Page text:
At the climax of what valley people called “Park Extension,” one of the Rockefellers hired a local man to buy up ranches in the upper valley to save that region from settlement--saving a few choice places for himself, of course. The climax came when Rockefeller told President Franklin Roosevelt that he didn’t want to keep paying taxes on those lands. You take the land and add it to Teton Park. Roosevelt thought it over, acted under authority granted to presidents, from at least the time of Teddy Roosevelt to establish National Monuments. He accepted the deal, labeled the new federal lands Jackson Hole National Monument.

The climax came when Rockefeller
told President Franklin Roosevelt
that he didn’t want to keep paying taxes
on those lands.
You take the land and add it to Teton Park.

The valley was in an uproar. Under the guidance of the local banker, Buckenroth, and other conservative merchants in town, and in total agreement with cattle ranchers the opposition looked quite formidable. Olaus, my dad, and I met Buckenroth raging out of the Post Office. He stopped Olaus to tell him the awesome news. Olaus had a different view of the situation, but he listened, said a few words and we went on. A few days later Almer dropped in on his way home to tell about a meeting at Buck’s house to decide on action. The phone rang, Buck answered and everyone present listened to him rage. Finally, he hung up, came back to the living room,. stepping on the cat’s tail enroute. The cat yowled and carried on as if the end of the world had come. Almer slapped his knees and laughed, telling Olaus and me about the cat.
      Later, the ranchers took action, selected a few Herefords from Spring Gulch herds and other places and drove them onto National Monument land. Wallace Beery was among them, lead actor in a movie using the Tetons as background. The ranchers were happy to welcome him--- the more publicity the better. Park rangers leaned on their pickups and watched the drive. They and the ranchers all knew that grazing leases had been grandfathered into the deal Roosevelt made with Rockefeller. The drive was one hundred percent a publicity stunt. Riders on the drive were armed with pistols. On the way home they pulled them out and shot at ground squirrels and cans and bottles. I don’t know whether any targets were hit. Pistols are not the easiest firearm to hit things with. On my summer as a ranger-naturalist in Teton National Park I sometimes drove the family station wagon to work, sometimes I was driven there and then had to hitch a ride back. One evening Wallace Beery picked me up in his big, black car. At the bench road leading down to Moose and Snake river bottoms a herd of horses crossed the road. Beery’s car bumper clipped one of the horses on the hock. Beery mumbled, “They shouldn’t let horses run loose like this.” My understanding was, and is, that livestock--sheep, cattle, horses-- on open range have the right-of-way.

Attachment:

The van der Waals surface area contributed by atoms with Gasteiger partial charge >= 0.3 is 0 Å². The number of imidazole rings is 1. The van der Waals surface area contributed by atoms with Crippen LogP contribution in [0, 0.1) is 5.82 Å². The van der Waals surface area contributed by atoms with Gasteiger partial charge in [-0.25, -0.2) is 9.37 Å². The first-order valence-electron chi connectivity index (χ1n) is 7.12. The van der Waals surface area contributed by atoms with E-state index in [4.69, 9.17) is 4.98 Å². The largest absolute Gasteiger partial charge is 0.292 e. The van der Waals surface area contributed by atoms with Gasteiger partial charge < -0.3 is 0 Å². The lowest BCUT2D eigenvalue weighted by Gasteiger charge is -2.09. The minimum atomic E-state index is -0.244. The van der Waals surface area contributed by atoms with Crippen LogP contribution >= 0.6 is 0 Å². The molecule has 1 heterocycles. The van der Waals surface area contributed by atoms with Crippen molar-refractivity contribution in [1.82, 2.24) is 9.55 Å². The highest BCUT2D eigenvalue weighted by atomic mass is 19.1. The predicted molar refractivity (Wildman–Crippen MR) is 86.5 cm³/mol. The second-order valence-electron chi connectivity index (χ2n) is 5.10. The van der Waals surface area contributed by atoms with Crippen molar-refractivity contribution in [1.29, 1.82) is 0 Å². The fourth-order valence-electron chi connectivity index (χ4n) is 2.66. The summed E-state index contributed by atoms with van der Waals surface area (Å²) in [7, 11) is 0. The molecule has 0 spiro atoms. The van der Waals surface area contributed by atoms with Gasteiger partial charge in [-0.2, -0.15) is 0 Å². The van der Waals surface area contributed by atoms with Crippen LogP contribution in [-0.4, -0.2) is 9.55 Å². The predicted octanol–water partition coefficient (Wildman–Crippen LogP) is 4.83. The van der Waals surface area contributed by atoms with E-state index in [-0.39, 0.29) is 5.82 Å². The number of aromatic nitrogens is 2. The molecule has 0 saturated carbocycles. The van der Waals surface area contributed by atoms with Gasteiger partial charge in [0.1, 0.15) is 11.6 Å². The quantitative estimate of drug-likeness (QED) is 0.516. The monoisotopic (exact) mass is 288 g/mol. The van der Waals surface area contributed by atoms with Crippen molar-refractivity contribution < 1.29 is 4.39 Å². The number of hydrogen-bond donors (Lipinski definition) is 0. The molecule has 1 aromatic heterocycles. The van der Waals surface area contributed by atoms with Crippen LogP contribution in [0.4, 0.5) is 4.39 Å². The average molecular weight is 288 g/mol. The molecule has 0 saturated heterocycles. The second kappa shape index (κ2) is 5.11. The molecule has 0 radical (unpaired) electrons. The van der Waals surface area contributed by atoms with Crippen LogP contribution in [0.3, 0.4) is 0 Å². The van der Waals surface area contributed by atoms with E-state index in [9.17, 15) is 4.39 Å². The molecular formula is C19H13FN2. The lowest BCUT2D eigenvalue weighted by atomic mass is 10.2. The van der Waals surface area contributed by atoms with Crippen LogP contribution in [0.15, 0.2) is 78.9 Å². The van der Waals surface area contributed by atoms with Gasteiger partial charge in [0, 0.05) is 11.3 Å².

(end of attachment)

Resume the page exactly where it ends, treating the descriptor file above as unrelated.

I have only begun to reach into the deep well of “characters” in Jackson’s Hole. Today the scene is very different. Many workers have to commute to this over-dollar-charged locale. The saying is that the zillionires are driving out the millionaires. Everything--air, water, land, livelihoods are subject to wild market forces as the ancient Wyoming tradition persists that anything the federal government does is evil. We are, therefore, driven like sheep to slaughter, our precious solidarity as a people trampled, trumped, terrorized.

     ARCHIE TEATER. The Scene--Sage flats near Snake river, Archie at his easel painting the Tetons. Several people watching. I saw him touch a fine paintbrush to a pale pink paint on his palette and apply it oh so delicately to a snow patch near the top of the Grand Teton. I could sense the intense pleasure in that stroke. Archie painted that way, all of his senses at play. He didn’t want a likeness, he painted from his imaginative heart and mind.
    Once Olaus heard him say, “I’m getting more Renoirish all the time.”Some of his paintings used to hang in Jackson Drugs, high up near the ceiling. I doubt that many people noticed them. Archie drifted into Jackson’s Hole from Idaho. I never found out what he did there. One rumor was that he was a sheep herder.